Before she had come to the end of her first paragraph Coryston was pacing
the drawing-room, twisting his lips into all sorts of shapes, as was his
custom when the brain was active. And with the beginning of the second,
Arthur sprang to his feet.
"I say, mother!"
"Let me finish?" asked Lady Coryston with a hard patience.
She read to the end of the paper. And with the last words Arthur broke out:
"I won't have it, mother! It's not fair on Corry. It's beastly unfair!"
Lady Coryston made no reply. She sat quietly staring into Arthur's face,
her hands, on which the rings sparkled, lightly clasped over the paper
which lay upon her knee. James's expression was one of distress. Marcia sat
James approached his mother.
"I think, mother, you will hardly maintain these provisions."
She turned toward him.
"Yes, James, I shall maintain them."
Meanwhile Arthur, deeply flushed, stood running his hand through his fair
hair as though in bewilderment.
"I sha'n't take it, mother! I give you full warning. Whenever it comes to
me I shall hand it back to Corry."
"It won't come to you, except as a life interest. The estates will be in
trust," said Lady Coryston.
Coryston gave a loud, sudden laugh, and stood looking at his mother from a
"How long have you been concocting this, mother? I suppose my last speeches
"They have made me finally certain that your father could never have
intrusted you with the estates."
"How do you know? He meant me to have the property if I survived you. The
letter which he left for me said as much."
"He gave me absolute discretion," said Lady Coryston, firmly.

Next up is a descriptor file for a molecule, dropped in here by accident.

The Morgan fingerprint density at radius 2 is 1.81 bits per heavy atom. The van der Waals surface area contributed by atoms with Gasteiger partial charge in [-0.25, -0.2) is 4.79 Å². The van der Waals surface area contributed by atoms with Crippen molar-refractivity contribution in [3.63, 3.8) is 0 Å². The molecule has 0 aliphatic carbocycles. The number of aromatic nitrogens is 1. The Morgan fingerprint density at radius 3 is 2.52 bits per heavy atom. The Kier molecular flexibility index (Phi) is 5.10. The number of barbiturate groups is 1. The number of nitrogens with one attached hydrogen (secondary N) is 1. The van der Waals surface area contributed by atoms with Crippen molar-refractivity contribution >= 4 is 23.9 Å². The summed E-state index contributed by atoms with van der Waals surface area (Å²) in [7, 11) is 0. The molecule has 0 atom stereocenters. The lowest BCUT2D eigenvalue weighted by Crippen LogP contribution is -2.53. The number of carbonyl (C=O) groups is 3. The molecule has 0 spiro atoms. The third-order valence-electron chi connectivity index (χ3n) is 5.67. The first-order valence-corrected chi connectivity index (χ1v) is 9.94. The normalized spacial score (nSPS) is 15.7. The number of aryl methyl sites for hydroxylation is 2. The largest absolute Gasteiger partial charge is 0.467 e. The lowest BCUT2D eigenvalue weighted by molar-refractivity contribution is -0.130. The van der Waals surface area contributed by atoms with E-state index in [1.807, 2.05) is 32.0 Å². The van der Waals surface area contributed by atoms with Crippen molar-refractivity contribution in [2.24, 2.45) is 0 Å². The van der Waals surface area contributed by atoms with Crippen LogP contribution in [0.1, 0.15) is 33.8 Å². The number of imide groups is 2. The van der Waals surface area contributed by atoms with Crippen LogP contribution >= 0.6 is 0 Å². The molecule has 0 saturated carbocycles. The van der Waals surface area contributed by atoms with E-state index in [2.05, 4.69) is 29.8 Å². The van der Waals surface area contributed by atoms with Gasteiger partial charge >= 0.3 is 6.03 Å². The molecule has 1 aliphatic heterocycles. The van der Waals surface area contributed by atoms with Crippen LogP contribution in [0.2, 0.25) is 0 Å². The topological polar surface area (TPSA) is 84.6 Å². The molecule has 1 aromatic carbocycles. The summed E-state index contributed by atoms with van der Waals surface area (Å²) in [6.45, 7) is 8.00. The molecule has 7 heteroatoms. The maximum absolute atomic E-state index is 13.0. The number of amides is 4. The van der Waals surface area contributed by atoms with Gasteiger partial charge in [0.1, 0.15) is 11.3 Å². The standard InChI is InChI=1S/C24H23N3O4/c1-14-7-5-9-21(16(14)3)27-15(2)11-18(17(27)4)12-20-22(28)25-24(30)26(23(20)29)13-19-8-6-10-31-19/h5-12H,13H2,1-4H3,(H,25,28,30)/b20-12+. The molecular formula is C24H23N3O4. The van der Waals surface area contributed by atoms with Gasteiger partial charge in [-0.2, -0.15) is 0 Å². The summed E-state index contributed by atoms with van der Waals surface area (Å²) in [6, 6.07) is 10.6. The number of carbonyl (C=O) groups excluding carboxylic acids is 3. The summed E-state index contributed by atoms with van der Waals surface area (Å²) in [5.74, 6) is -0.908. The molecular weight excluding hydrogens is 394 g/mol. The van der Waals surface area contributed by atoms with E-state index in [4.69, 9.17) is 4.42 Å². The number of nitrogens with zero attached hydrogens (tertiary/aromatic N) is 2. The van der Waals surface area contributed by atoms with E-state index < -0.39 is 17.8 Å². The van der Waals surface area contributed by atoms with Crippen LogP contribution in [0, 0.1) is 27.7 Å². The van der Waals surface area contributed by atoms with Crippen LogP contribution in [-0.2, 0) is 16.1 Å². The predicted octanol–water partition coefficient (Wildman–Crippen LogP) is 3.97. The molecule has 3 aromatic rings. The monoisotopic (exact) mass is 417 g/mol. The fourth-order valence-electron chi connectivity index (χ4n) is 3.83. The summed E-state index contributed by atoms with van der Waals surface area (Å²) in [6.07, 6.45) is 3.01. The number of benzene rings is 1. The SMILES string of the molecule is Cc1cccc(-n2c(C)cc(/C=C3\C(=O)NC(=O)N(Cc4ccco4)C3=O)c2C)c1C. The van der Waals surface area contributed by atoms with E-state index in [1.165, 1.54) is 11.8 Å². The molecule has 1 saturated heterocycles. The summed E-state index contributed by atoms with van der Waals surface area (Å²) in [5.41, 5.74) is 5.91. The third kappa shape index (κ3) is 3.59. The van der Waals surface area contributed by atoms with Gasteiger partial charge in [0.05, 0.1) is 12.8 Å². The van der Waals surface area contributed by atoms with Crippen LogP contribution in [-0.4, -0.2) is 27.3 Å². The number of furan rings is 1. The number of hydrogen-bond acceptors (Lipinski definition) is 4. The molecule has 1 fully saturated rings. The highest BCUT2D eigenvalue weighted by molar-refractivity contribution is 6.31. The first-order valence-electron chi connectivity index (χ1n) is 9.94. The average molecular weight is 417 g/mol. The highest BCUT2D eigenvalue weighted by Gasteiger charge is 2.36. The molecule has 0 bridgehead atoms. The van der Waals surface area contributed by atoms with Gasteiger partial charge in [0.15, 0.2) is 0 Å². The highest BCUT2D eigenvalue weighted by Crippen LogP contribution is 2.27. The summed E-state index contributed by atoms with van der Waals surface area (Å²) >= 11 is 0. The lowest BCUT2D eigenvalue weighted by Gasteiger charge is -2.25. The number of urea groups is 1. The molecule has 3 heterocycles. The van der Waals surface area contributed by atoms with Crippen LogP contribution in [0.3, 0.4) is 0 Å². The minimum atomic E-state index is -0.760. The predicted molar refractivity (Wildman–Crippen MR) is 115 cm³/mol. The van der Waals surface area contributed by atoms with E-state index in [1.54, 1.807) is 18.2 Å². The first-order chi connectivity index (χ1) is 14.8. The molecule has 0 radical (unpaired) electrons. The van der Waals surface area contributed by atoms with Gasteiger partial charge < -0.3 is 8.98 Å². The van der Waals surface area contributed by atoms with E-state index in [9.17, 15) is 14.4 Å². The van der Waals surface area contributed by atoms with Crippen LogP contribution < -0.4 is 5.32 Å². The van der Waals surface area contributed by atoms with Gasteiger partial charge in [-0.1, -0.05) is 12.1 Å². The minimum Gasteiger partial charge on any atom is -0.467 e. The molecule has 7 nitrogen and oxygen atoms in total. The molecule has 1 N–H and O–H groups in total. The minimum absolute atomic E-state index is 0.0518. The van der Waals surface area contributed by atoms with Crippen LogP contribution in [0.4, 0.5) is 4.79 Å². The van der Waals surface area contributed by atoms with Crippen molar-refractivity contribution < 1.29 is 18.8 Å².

"At least you have taken it!" said Coryston, with emphasis. "Now let's see
how things stand."
He paused, a thin, wiry figure, under the electric light, checking off the
items on his fingers. "On the ground of my political opinion--you cut me
out of the succession. Arthur is to have the estates. And you propose to
buy me off by an immediate gift of seven thousand a year in addition to my
present fortune--the whole income from the land and the tin-mines being, I
understand, about ten times that; and you intend to sell certain outlying
properties in order to do this. That's your proposal. Well, now, here's
mine. I won't take your seven thousand a year! I will have all--all, that
is, which would have normally come to me--or _nothing_!"
He stood gazing intently at his mother's face, his small features
"I will have all--or nothing!" he repeated. "Of course I don't deny it for
a moment, if the property had come to me I should have made all sorts of
risky experiments with it. I should have cut it up into small holdings. I
should have pulled down the house or made it into a county hospital."
"You make it your business to wound, Coryston."
"No, I simply tell you what I should have done. And I should have been
_absolutely in my right_!" He brought his hand down with passion
on the chair beside him. "My father had his way. In justice I--the next
generation--ought to have mine. These lands were not yours. You have no
moral rights over them whatever. They come from my father, and his father.
There is always something to be said for property, so long as each
generation is free to make its own experiments upon it. But if property
is to be locked in the dead hand, so that the living can't get at it,
_then_ it is what the Frenchman called it, _theft_!--or worse....
Well, I'm not going to take this quietly, I warn you. I refuse the seven
thousand a year! and if I can't possess the property--well!--I'm going to a
large extent to manage it!"
Lady Coryston started.
"Cony!" cried Marcia, passionately.
"I have a responsibility toward my father's property," said Coryston,
calmly. "And I intend to settle down upon it, and try and drum a few sound
ideas into the minds of our farmers and laborers. Owing to my absurd title
I can't stand for our parliamentary division--but I shall look out for
somebody who suits me, and run him. You'll find me a nuisance, mother, I'm
afraid. But you've done your best for your principles. Don't quarrel with
me if I do the best for mine. Of course I know it's hard for you. You would